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What size sewing machine needle do I need?

How do I know what size needle to use with what size thread.

New to the game!


Welcome to the wonderful world of quilting! You are in for a lot of fun!

As you've guessed, the needle size changes with the thread size. And as you've probably already realized, the numbers mean opposite things. The higher the needle size number, the larger the needle. For thread, the higher the number, the finer the thread.

Thread will shred when it goes through a needle eye that's too small. All the extra friction as it goes through the eye is hard on the thread fibers.

Move to a larger needle size if this is happening. So if you're using an 80/12 and your thread is shredding, change to a size 90/14.

The rule of thumb is that the thread should fill 1/3 to 1/2 of the needle eye.

General Quilting

I prefer the Microtex Sharp needle for both quilting and piecing. It has a nice sharp point for making good stitches through woven, 100% cotton fabrics.

The Universal needle is engineered to go through a variety of fabrics, and is what many garment sewers use. But the point is 'blunter' and I don't use it at all for any part of quilting (piecing, machine applique or machine quilting). I just don't think it makes as nice a stitch.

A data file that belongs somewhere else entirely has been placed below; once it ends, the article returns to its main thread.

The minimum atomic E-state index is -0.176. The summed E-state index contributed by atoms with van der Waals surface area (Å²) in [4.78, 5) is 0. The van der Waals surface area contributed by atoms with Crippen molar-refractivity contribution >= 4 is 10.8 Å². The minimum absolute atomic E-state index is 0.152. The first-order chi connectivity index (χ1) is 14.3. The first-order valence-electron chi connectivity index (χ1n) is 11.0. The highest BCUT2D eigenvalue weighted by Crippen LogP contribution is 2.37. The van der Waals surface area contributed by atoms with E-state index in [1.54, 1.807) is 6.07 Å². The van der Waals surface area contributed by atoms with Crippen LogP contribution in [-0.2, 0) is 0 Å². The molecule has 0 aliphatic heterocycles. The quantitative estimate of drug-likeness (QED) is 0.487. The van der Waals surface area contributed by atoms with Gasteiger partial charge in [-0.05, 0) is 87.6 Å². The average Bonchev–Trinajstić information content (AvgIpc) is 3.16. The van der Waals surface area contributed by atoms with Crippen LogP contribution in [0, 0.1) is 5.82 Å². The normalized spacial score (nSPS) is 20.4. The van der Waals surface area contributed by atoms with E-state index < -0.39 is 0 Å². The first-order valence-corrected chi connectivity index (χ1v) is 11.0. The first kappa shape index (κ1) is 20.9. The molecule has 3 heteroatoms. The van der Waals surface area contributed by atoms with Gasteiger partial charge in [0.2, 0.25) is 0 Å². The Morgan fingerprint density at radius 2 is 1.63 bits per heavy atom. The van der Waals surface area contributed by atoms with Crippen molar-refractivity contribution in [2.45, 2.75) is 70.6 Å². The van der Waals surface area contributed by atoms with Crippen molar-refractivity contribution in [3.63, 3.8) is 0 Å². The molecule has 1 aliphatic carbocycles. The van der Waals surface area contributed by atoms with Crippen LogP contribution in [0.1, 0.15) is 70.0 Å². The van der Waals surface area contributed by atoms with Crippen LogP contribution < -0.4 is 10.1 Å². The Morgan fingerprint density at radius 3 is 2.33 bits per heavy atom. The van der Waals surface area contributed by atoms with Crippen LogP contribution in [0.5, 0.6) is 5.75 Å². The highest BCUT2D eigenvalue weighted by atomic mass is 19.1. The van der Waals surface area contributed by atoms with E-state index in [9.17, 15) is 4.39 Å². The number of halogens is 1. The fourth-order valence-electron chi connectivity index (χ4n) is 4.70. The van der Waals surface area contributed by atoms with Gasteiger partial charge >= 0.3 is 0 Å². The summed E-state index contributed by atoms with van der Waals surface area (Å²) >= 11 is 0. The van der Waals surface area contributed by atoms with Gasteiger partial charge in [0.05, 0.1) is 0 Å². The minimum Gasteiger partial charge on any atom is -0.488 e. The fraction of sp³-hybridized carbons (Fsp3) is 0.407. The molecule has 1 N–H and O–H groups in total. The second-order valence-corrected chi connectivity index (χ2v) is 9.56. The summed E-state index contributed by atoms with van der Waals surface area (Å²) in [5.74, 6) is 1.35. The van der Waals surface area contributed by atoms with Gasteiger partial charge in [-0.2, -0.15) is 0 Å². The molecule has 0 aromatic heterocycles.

As a beginner, use an 80/12 size needle. This will work for any of the quality 50 wt 100% cotton threads (Aurifil, Masterpiece, Prescenia). It's a good, general all-purpose size. Size 80/12 is readily available in the quilt stores and big box stores like Joann's.

As you gain experience and expand your sewing machine needle stash, you may want a smaller size for these 50 wt cottons. I use a 70/10 regularly for piecing. The smaller, finer needles are easier to break, so that's why I recommend the 80/12's to start with.

Metallic Threads

If you use metallic threads, use a Metallic needle.

The groove down the front of the needle is deeper, the eye one of the largest of all needles (2mm) and the eye is polished...all to baby this 'princess' thread as it passes through the needle. (It is significantly more expensive than other types of needles.)

There are several pages on this website about needles that may be of interest to you:

And don't forget to...

...double check your sewing machine manual.

Some machines, like Singers, need to use a special or proprietary brand of sewing machine needle. If your instruction manual is specific about the brand of needle, use it. Some brands are longer than others, or the shank is a different shape and won't fit your machine's needle clamp. Follow their recommendations for the best stitch quality (and safety).

If you enjoy quilting, as you add threads to your stash (yes, I've got a thread stash and a needle stash, too) you will also add needles in different sizes and types. You'll try different needle types and settle on what you like the best.

But for now, an 80/12 Microtex Sharp needle will get you through most of your quilting needs.


Julie Baird

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